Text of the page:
Looking back 15 years ago, is it hard to imagine how far you’ve come as a band, from playing the Grand Ole Opry to winning a Grammy for your last record and sharing the stage and touring with the legendary Nelson?

15 years ago I was standing outside of Willie Nelson’s bus, waiting for him to get off, to come say hello to the handful of fans that were there. I was probably higher than he was. I had my CD in my hand to give to him. It was our first record. He said he would listen to it. We got our picture made and we both had turquoise stones in our hats.

So it was fate then?

I had a feeling that I would see him again.

On Remedy (2014), winning a Grammy, and what’s next for Old Crow Medicine Show?

We are starting to write some new tunes and have just been thinking about Farm Aid for the last few days and here it is almost half-way over. It is such a particular thing. It’s like being invited to this family reunion and then you realize that you are related. You look around and you see your chin, and your eyes, and you know that you are kin.

So you feel a real kinship with not just the other artists, but the family farmers you’ve met today?

I feel a kinship with everybody here. I was a kid in 1985 [the year Farm Aid started] and it was something that my mom had me pay attention to. ‘They are doing something in Champagne, Illinois Ketch,’ she said. My mom voted for Walter Mondale the year before, so I knew that that made her different than anybody else. I didn’t know what was different about her, but she didn’t vote for Reagan.

Farm Aid Board Member Neil [Young] is very vocal about the family farmer issues; for him, part of the solution begins with pushing back against corporate America. What are your feelings on the Farm Aid cause and possible solutions? You said on stage, ‘Here we are Year 30, maybe we will solve this in Year 31?’ There has been progress, right?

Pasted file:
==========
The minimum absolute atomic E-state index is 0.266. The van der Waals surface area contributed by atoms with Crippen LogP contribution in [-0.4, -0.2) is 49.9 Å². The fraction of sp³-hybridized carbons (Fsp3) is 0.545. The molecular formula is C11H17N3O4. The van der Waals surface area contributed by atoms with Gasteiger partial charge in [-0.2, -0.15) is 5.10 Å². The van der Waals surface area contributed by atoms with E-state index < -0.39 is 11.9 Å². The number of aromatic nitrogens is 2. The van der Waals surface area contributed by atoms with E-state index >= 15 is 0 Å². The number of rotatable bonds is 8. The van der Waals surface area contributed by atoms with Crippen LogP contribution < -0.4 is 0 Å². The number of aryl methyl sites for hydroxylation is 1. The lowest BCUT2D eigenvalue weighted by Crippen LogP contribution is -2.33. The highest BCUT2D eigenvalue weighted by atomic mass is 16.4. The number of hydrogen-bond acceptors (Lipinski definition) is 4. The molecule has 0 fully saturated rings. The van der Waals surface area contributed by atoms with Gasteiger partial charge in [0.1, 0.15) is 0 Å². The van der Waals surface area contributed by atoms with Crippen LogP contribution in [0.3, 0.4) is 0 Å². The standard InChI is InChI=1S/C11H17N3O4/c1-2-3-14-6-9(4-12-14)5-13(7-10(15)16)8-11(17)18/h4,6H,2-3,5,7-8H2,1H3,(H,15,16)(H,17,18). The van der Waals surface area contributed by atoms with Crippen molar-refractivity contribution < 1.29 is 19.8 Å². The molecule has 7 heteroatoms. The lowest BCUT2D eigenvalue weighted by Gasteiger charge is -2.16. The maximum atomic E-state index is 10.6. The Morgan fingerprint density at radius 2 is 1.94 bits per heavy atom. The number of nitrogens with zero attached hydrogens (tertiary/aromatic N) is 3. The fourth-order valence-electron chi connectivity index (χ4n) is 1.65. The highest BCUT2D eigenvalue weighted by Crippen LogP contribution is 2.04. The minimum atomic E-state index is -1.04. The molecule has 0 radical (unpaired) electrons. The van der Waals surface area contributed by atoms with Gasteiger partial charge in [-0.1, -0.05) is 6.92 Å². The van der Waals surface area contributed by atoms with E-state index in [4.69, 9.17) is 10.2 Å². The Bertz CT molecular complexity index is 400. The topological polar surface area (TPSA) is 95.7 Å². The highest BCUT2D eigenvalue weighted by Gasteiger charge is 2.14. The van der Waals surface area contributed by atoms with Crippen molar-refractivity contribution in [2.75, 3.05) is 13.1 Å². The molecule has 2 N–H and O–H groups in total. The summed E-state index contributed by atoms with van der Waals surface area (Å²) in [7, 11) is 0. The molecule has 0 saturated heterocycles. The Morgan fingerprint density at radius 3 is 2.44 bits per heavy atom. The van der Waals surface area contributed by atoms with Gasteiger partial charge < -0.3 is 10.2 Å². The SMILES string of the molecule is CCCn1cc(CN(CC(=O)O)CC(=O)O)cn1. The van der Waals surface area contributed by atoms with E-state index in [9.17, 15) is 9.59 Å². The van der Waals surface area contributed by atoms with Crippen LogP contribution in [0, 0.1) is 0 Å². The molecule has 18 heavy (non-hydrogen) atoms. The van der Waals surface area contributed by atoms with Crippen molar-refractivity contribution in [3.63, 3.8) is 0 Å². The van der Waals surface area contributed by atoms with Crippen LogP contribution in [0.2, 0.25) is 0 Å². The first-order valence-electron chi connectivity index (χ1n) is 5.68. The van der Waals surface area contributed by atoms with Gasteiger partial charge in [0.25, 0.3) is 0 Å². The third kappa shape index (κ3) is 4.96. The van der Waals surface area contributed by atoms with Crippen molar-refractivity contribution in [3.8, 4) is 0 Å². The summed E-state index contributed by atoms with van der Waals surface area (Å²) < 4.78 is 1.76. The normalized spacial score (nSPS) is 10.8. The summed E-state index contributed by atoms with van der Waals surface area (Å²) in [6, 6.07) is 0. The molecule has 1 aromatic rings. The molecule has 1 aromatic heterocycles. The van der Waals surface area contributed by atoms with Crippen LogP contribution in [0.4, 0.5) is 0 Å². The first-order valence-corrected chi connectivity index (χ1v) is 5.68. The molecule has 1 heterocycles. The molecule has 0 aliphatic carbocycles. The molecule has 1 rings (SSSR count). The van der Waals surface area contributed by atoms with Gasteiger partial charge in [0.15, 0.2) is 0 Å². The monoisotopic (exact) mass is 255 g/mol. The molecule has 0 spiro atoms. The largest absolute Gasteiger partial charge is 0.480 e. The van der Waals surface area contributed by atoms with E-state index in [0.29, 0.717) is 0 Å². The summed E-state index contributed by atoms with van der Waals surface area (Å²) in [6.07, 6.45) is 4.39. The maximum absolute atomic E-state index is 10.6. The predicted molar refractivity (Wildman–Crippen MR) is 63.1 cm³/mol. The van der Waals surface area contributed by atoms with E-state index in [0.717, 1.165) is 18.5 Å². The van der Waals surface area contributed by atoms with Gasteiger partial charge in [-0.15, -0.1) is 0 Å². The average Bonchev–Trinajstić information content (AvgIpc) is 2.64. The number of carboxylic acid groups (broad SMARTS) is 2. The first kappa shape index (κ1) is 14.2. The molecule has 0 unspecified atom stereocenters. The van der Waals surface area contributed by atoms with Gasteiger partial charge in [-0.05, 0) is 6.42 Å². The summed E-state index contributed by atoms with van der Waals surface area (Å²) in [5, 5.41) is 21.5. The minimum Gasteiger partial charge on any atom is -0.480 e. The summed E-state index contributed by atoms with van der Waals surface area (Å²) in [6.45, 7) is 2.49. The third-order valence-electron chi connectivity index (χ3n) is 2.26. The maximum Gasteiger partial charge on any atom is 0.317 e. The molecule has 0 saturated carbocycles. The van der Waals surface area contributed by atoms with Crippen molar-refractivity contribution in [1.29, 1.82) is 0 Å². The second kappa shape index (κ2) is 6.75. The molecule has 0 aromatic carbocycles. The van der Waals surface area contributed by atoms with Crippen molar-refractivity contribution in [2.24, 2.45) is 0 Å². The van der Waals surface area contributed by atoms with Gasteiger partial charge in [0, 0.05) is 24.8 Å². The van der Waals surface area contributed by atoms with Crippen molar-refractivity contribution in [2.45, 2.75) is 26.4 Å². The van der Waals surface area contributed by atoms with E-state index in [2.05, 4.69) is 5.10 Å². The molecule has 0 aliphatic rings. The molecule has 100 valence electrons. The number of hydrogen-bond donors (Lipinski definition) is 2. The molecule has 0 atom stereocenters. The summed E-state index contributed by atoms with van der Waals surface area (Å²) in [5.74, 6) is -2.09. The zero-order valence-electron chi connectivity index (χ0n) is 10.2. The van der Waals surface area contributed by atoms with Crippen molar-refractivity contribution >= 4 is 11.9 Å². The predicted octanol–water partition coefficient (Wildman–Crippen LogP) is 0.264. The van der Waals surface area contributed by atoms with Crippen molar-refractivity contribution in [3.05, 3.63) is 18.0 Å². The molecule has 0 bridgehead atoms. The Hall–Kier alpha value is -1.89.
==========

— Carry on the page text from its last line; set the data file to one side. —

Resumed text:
I don’t know. There has been change, but is there ever really progress? Are those one in the same? Beats me. I also believe like Neil Young that a corporate hytocricy runs the show. It’s not true democracy. But, I don’t feel as a fiddle player that it’s my place to deal with those issues. I’m much more interested in making change on a community level. Talking to farmers here. I met this guy today on stage, Ben Burkett. Ben is a farmer from Hattiesburg, Mississippi. I asked him, ‘Have you read E.O. Wilson’s book, The Longleaf Pine, and he said, ‘Yes Sir and I’ve just plowed up 40 acres to do something about it.’

I come from the place that just might have the chance to save agriculture in North America. I wouldn’t ask Nebraska to lead the pack or Kansas or the Dakotas wherever the black soil is. Why shouldn’t they grow wheat for the factories? Why shouldn’t they grow wheat for the foreign markets? I live in the fertile American South and this is the place that can grow food. My state could grow food instead of California – you can grow food all year along in Tennessee, but we don’t. We grow corn like everywhere else. We grow whatever the market says is the thing to grow because of subsidies. I’m interested in helping to plow a new row in my home state.

For the rest of the day, I plan to enjoy the music, hang out, do some more press and share some fellowship with my fellow musicians. There’s Holly Williams [Secor points to the songwriter who brushes by us]. We talked about her grandfather, she’s great, she’s got a little baby. We were just talking about her grandfather’s museum in Montgomery, Alabama, where we just played. It’s a great opportunity to visit with other artists. We are all giving our time here. We are giving up our weekend to come together because we believe in Willie Nelson. Willie is the reason. We are all here because of our love and our respect for Willie Nelson. He is the great teacher. He taught us all, from Red Headed Stranger on down, what American songs can be about. You know, in all of them, they are about us.

Do you have a favorite Willie song?

“Still Is Still Moving to Me.” I would like to see that one turned into a flowchart. I would like to see the fractal version of “Still Is Still Moving to Me.”